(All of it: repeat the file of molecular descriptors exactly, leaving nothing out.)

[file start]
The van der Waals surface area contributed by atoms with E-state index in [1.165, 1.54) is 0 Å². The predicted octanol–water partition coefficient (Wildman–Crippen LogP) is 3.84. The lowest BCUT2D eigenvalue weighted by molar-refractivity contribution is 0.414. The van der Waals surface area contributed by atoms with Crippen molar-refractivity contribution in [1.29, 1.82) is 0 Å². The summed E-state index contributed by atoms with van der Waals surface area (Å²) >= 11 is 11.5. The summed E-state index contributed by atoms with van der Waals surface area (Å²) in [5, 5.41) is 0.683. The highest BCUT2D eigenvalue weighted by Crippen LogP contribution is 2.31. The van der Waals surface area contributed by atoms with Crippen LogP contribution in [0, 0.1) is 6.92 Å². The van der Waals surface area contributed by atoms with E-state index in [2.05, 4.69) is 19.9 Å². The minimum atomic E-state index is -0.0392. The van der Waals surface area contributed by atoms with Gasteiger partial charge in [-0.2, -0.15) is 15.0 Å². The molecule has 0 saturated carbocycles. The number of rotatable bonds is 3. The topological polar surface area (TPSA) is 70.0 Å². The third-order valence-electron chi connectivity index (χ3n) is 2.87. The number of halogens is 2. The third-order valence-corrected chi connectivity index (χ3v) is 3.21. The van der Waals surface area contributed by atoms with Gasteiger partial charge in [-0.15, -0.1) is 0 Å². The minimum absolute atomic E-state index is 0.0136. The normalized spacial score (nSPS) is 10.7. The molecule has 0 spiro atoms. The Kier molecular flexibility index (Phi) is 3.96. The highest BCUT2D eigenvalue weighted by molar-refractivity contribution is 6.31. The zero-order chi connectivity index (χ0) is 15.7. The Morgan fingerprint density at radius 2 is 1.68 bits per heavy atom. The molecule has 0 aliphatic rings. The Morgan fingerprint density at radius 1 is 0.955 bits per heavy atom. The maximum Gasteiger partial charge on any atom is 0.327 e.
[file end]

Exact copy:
The van der Waals surface area contributed by atoms with E-state index in [1.165, 1.54) is 0 Å². The predicted octanol–water partition coefficient (Wildman–Crippen LogP) is 3.84. The lowest BCUT2D eigenvalue weighted by molar-refractivity contribution is 0.414. The van der Waals surface area contributed by atoms with Crippen molar-refractivity contribution in [1.29, 1.82) is 0 Å². The summed E-state index contributed by atoms with van der Waals surface area (Å²) >= 11 is 11.5. The summed E-state index contributed by atoms with van der Waals surface area (Å²) in [5, 5.41) is 0.683. The highest BCUT2D eigenvalue weighted by Crippen LogP contribution is 2.31. The van der Waals surface area contributed by atoms with Crippen LogP contribution in [0, 0.1) is 6.92 Å². The van der Waals surface area contributed by atoms with E-state index in [2.05, 4.69) is 19.9 Å². The minimum atomic E-state index is -0.0392. The van der Waals surface area contributed by atoms with Gasteiger partial charge in [-0.2, -0.15) is 15.0 Å². The molecule has 0 saturated carbocycles. The number of rotatable bonds is 3. The topological polar surface area (TPSA) is 70.0 Å². The third-order valence-electron chi connectivity index (χ3n) is 2.87. The number of halogens is 2. The third-order valence-corrected chi connectivity index (χ3v) is 3.21. The van der Waals surface area contributed by atoms with Gasteiger partial charge in [-0.15, -0.1) is 0 Å². The minimum absolute atomic E-state index is 0.0136. The normalized spacial score (nSPS) is 10.7. The molecule has 0 spiro atoms. The Kier molecular flexibility index (Phi) is 3.96. The highest BCUT2D eigenvalue weighted by molar-refractivity contribution is 6.31. The zero-order chi connectivity index (χ0) is 15.7. The Morgan fingerprint density at radius 2 is 1.68 bits per heavy atom. The molecule has 0 aliphatic rings. The Morgan fingerprint density at radius 1 is 0.955 bits per heavy atom. The maximum Gasteiger partial charge on any atom is 0.327 e.